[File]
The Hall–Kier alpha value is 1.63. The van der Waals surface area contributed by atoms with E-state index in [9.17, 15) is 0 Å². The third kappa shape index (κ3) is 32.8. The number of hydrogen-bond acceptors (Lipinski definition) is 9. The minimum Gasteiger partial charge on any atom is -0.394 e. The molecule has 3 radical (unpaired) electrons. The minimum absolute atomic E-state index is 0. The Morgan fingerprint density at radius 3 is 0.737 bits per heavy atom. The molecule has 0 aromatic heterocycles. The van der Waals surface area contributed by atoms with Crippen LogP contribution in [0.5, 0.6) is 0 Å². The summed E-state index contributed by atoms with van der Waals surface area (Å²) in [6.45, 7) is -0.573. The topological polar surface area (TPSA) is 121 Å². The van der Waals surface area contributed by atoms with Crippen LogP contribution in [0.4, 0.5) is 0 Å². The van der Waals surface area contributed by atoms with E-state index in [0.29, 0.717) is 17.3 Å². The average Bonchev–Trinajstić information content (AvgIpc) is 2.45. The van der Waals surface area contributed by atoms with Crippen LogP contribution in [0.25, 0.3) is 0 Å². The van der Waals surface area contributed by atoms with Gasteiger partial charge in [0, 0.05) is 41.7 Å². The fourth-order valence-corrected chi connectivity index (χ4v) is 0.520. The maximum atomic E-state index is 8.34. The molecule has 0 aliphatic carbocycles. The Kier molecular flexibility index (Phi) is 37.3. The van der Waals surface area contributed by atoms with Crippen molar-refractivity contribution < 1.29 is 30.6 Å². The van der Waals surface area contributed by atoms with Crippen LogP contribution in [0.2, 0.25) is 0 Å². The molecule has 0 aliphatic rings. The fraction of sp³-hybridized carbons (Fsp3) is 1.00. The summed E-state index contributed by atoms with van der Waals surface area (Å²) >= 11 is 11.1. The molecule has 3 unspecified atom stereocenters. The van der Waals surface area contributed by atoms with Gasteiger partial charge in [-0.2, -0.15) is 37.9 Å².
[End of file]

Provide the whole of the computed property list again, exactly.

The Hall–Kier alpha value is 1.63. The van der Waals surface area contributed by atoms with E-state index in [9.17, 15) is 0 Å². The third kappa shape index (κ3) is 32.8. The number of hydrogen-bond acceptors (Lipinski definition) is 9. The minimum Gasteiger partial charge on any atom is -0.394 e. The molecule has 3 radical (unpaired) electrons. The minimum absolute atomic E-state index is 0. The Morgan fingerprint density at radius 3 is 0.737 bits per heavy atom. The molecule has 0 aromatic heterocycles. The van der Waals surface area contributed by atoms with Crippen LogP contribution in [0.5, 0.6) is 0 Å². The summed E-state index contributed by atoms with van der Waals surface area (Å²) in [6.45, 7) is -0.573. The topological polar surface area (TPSA) is 121 Å². The van der Waals surface area contributed by atoms with Crippen LogP contribution in [0.4, 0.5) is 0 Å². The van der Waals surface area contributed by atoms with E-state index in [0.29, 0.717) is 17.3 Å². The average Bonchev–Trinajstić information content (AvgIpc) is 2.45. The van der Waals surface area contributed by atoms with Crippen LogP contribution in [0.25, 0.3) is 0 Å². The van der Waals surface area contributed by atoms with Gasteiger partial charge in [0, 0.05) is 41.7 Å². The fourth-order valence-corrected chi connectivity index (χ4v) is 0.520. The maximum atomic E-state index is 8.34. The molecule has 0 aliphatic carbocycles. The Kier molecular flexibility index (Phi) is 37.3. The van der Waals surface area contributed by atoms with Crippen molar-refractivity contribution < 1.29 is 30.6 Å². The van der Waals surface area contributed by atoms with Crippen LogP contribution in [0.2, 0.25) is 0 Å². The molecule has 0 aliphatic rings. The fraction of sp³-hybridized carbons (Fsp3) is 1.00. The summed E-state index contributed by atoms with van der Waals surface area (Å²) >= 11 is 11.1. The molecule has 3 unspecified atom stereocenters. The van der Waals surface area contributed by atoms with Gasteiger partial charge in [-0.2, -0.15) is 37.9 Å².